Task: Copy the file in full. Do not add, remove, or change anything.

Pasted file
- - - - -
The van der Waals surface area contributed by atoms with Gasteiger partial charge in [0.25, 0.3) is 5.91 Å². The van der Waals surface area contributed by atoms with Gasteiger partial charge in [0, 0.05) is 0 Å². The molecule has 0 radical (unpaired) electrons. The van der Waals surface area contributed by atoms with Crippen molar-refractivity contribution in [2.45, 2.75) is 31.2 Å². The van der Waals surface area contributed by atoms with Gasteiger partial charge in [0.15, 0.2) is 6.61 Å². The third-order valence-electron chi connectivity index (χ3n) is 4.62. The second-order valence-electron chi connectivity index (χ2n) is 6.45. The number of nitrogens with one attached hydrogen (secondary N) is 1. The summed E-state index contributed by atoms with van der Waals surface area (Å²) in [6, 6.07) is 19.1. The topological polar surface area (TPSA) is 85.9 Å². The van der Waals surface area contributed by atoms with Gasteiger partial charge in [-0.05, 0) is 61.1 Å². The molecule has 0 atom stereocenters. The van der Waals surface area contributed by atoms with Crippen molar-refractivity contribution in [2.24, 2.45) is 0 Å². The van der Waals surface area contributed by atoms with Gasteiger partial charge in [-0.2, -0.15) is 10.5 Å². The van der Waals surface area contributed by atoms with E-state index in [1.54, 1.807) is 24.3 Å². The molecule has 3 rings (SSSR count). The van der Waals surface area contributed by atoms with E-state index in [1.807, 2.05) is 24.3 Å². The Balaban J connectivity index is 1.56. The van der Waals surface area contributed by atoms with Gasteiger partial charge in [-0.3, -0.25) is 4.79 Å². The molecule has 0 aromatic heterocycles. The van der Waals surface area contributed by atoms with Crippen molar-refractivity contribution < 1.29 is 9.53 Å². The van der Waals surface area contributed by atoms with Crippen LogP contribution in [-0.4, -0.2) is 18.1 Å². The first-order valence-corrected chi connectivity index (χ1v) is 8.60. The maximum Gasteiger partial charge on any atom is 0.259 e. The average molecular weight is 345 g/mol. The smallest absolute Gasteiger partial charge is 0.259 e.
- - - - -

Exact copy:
The van der Waals surface area contributed by atoms with Gasteiger partial charge in [0.25, 0.3) is 5.91 Å². The van der Waals surface area contributed by atoms with Gasteiger partial charge in [0, 0.05) is 0 Å². The molecule has 0 radical (unpaired) electrons. The van der Waals surface area contributed by atoms with Crippen molar-refractivity contribution in [2.45, 2.75) is 31.2 Å². The van der Waals surface area contributed by atoms with Gasteiger partial charge in [0.15, 0.2) is 6.61 Å². The third-order valence-electron chi connectivity index (χ3n) is 4.62. The second-order valence-electron chi connectivity index (χ2n) is 6.45. The number of nitrogens with one attached hydrogen (secondary N) is 1. The summed E-state index contributed by atoms with van der Waals surface area (Å²) in [6, 6.07) is 19.1. The topological polar surface area (TPSA) is 85.9 Å². The van der Waals surface area contributed by atoms with Gasteiger partial charge in [-0.05, 0) is 61.1 Å². The molecule has 0 atom stereocenters. The van der Waals surface area contributed by atoms with Crippen molar-refractivity contribution in [2.24, 2.45) is 0 Å². The van der Waals surface area contributed by atoms with Gasteiger partial charge in [-0.2, -0.15) is 10.5 Å². The van der Waals surface area contributed by atoms with E-state index in [1.54, 1.807) is 24.3 Å². The molecule has 3 rings (SSSR count). The van der Waals surface area contributed by atoms with E-state index in [1.807, 2.05) is 24.3 Å². The Balaban J connectivity index is 1.56. The van der Waals surface area contributed by atoms with Gasteiger partial charge in [-0.3, -0.25) is 4.79 Å². The molecule has 0 aromatic heterocycles. The van der Waals surface area contributed by atoms with Crippen molar-refractivity contribution < 1.29 is 9.53 Å². The van der Waals surface area contributed by atoms with Crippen LogP contribution in [-0.4, -0.2) is 18.1 Å². The first-order valence-corrected chi connectivity index (χ1v) is 8.60. The maximum Gasteiger partial charge on any atom is 0.259 e. The average molecular weight is 345 g/mol. The smallest absolute Gasteiger partial charge is 0.259 e.